Tuesday, 8 July 2008
Tales From A Hospital Waiting Room
Before I begin, please note that everyone in the family is fine and that my time spent yesterday in a hospital waiting room was more of the wellness type visit as opposed to the "Oh my God, he broke something!!" type of visit. Hospitals have a tendency to exhibit schizophrenic behaviour depending on the reasons for one's stay. Everybody can relate some horror story or another about the ER, but has nothing but hearts and flowers descriptions about maternity. And, because hospitals are places where people often feel like shit and thus, emotions run very hot, the tension in these buildings is thicker than the humidity in Toronto today!! Being that I was merely a casual observer during my visit yesterday, (I was the designated driver!) it gave me the opportunity to really take in the atmosphere of one the premier health care centres in the area.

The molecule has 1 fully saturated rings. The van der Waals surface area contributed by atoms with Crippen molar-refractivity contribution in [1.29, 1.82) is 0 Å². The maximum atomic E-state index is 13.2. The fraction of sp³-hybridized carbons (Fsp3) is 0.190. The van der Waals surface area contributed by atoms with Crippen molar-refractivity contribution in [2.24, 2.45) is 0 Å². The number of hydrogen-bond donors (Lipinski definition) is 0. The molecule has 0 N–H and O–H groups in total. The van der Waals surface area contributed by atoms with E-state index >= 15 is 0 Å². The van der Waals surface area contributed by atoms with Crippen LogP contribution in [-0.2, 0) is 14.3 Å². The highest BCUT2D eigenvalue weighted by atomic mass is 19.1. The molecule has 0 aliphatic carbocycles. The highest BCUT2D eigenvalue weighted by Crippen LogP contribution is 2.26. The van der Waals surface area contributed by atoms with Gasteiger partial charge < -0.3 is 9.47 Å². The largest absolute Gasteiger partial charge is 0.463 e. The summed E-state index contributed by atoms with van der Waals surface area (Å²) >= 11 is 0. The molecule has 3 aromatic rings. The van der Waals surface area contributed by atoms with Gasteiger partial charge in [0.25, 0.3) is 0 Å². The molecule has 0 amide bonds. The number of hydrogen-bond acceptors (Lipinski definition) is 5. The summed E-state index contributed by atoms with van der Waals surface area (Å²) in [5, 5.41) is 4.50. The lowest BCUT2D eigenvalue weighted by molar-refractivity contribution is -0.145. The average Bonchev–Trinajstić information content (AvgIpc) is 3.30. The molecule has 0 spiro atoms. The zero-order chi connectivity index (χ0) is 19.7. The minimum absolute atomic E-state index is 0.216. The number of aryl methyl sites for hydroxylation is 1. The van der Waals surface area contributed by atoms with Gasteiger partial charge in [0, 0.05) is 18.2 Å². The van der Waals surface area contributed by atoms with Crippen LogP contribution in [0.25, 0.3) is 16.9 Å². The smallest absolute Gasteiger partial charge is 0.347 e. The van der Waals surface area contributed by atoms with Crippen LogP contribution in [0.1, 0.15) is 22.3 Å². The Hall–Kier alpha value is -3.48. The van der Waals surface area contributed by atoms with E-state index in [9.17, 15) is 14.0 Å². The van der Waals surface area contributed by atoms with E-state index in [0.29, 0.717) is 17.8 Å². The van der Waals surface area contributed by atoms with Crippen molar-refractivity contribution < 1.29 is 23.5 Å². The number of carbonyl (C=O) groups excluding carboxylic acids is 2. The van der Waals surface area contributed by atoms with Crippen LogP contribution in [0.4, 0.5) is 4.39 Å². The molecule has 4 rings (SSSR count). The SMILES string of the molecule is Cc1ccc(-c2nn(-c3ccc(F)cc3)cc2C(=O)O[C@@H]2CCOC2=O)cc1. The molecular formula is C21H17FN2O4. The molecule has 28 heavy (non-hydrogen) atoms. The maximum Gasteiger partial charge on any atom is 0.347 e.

This was my first occasion to enter the door of the archdiocese run hospital. It isn't that I have any sort of problem with the church run health care facility, (save for their medieval approach to women's reproductive rights-but that is better left for a future posting!) it is due to the fact that this is a small downtown hospital and I have been a suburbanite for most of my life. The first thing that was readily apparent was the dearth of parking! Where is the parking facility at St. Mike's? Anyone, anyone? Please forward your responses to the comments section of this blog, because if I do have need to cross over it's threshold again in the future, I would like to not park at the Eaton's Centre. There is a weird feeling associated with mixing your health care needs (i.e. shlepping one's urine in a plastic jug!) whilst strolling through the mecca of shopping in town. I had a strange compulsion to stop in at the Roots store facing Queen St. to see if they had my purse in black!